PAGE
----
Rosencrantz and Guildenstern may well be alive in "Wittenberg."

David Davalos' wacky homage to "Hamlet" mashes up Shakespeare with Faustus and Martin Luther in a nimble-witted if overwritten comedy that smacks of Stoppardian flights of fancy. Hamlet, the melancholy Dane, has not yet met his dark fate in this pithy little prequel. Here the prince of Denmark is just another dazed and confused college undergrad torn between two great thinkers.

Director Josh Costello works hard to strike a balance between zany and brainy in this smart-alecky comedy in its regional premiere at Berkeley's Aurora Theatre. And the cast attacks the anachronisms with an infectious glee. Unfortunately, the play milks its erudition far too hard, the pastiche can be a tad pompous and the tittering turns to tedium before the slings and arrows of outrageous fortune hit our boy Hamlet.

Before he had to rush back to Elsinore for his father's funeral, Hamlet (Jeremy Kahn) was your average angsty undergraduate, dithering over what to major in and playing tennis with his posse (Laertes is his rival on the court). He just happens to be hitting the books during the year 1517 when the university was afire with the academic genius of Faustus (Michael Stevenson) and Martin Luther (Dan Hiatt). The philosopher and the monk each resolve to make Hamlet their star pupil.

The pun is the thing when Hamlet pays a visit to Faustus' office, which is located in Room 2B. Played with panache by Stevenson, Faustus is a free thinker who has a regular singing gig at the local tavern, the Bunghole. Luther, an ascetic wracked with guilt over the corruption of the church, rails against all manner of indulgence. The ever-astute Hiatt captures the rigors of a life of piety. Hamlet, undeclared even in his senior year, can't choose which muse to follow in this standoff of the scholars. For this part, Kahn evokes the ardor of youth but lacks the gravity to convey Hamlet's shadows.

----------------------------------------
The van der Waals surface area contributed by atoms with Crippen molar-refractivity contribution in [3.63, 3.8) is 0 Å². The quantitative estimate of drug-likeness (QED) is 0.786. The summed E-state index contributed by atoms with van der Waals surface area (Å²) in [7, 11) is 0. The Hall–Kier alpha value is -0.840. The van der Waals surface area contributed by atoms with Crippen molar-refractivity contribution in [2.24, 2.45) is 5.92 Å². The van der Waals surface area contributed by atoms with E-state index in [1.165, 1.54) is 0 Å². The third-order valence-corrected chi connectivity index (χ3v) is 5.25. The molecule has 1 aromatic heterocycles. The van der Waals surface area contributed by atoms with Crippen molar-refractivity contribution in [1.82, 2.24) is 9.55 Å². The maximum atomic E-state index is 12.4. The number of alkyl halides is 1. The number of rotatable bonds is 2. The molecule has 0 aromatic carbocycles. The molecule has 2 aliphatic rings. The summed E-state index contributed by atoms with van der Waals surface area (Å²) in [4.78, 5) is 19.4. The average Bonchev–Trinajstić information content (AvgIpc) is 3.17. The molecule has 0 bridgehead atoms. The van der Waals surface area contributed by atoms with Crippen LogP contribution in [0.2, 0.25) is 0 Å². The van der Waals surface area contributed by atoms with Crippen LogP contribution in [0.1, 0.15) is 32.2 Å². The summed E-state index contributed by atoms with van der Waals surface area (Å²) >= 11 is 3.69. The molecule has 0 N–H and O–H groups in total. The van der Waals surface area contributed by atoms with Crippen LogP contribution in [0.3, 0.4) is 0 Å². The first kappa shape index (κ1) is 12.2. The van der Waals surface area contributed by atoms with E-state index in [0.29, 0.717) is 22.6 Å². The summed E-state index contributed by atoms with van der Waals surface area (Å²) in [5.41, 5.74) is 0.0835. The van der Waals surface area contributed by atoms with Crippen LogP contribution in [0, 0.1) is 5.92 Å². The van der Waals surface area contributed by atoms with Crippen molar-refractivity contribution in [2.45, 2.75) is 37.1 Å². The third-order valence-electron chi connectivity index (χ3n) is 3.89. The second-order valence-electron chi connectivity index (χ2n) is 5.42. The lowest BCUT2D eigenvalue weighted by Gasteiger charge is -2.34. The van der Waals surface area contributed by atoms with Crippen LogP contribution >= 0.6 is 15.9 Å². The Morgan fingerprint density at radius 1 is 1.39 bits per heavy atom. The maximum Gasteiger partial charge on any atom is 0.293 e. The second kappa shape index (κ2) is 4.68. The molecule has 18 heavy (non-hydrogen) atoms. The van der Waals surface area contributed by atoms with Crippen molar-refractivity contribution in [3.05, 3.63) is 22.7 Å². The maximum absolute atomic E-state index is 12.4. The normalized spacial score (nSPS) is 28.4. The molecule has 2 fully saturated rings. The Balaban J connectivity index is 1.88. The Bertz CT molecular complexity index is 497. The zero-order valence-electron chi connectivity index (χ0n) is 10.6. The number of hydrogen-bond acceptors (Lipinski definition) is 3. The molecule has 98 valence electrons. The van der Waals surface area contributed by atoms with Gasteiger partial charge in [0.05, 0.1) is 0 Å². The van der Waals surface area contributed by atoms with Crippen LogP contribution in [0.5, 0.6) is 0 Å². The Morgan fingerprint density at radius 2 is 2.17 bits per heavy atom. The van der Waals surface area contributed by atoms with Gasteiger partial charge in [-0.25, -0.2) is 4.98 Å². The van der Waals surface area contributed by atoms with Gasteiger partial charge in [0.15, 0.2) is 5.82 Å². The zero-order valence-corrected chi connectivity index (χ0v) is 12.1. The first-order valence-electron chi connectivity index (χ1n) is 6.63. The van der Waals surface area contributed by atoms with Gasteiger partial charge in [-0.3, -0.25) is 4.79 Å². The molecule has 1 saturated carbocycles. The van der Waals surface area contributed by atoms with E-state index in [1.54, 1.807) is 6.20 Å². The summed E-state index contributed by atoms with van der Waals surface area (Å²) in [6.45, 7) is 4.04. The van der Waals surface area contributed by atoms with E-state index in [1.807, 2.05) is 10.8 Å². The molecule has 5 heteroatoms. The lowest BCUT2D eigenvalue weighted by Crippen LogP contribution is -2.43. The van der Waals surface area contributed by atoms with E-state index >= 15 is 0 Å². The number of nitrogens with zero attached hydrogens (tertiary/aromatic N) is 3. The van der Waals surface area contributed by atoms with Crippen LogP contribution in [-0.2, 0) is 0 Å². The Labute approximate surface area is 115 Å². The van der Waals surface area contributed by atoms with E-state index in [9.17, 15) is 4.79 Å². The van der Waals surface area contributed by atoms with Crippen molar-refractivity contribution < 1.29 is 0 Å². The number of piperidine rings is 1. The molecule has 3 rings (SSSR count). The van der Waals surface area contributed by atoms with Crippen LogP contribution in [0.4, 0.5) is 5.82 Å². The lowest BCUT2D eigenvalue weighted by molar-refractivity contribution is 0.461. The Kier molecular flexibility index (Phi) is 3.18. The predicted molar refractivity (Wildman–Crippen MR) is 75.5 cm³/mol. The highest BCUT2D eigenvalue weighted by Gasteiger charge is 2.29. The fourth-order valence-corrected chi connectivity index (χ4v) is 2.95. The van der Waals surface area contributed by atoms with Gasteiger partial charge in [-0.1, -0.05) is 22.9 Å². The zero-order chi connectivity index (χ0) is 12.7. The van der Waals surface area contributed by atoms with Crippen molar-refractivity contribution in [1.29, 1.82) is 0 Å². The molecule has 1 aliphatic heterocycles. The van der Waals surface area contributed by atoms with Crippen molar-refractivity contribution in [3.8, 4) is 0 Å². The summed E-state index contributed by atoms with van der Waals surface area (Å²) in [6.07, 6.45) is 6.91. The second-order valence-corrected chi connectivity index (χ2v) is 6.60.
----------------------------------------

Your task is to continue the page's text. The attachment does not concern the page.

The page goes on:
Amid all the intellectual calisthenics, along comes Copernicus with his heretical theories about the earth revolving around the sun and rocks Hamlet's world even harder.

No wonder Hamlet was such a head case when his uncle offed his dad. His mind was already awash in a quagmire of existential treatises on life, the universe and everything. He could handle the ennui when all he had to do was get stoned and play tennis, but it was entirely too much to bear when the ghost was at the battlements.

Alas, all that scholarly one-upmanship can get a bit tiresome as we watch Faustus resolve to sell his soul and Luther launch his reformation. All the gibes and gambols begin to blur together in the second act because the playwright never finds a way to ground the debate in emotion or psychology. Too much of the time all the dueling over dogma seems like much ado about nothing.

Of course, there is also a wonderfully daffy sex scene, numerous scatological gags and countless jokes about the tenure track that are quite clever.

For the record, "Wittenberg" ends when "Hamlet" starts and the indecisive prince goes off to find the conscience of the king.

Contact Karen D'Souza at 408-271-3772. Read her at www.mercurynews.com/karen-dsouza, and follow her at Twitter.com/karendsouza4.

'WITTENBERG'
By David Davalos, presented by Aurora Theatre Company
Through: May 4
Where: 2081 Addison St., Berkeley
Running time: 2 hours,
one intermission
Tickets: $32-$50;
510-843-4042,
auroratheatre.org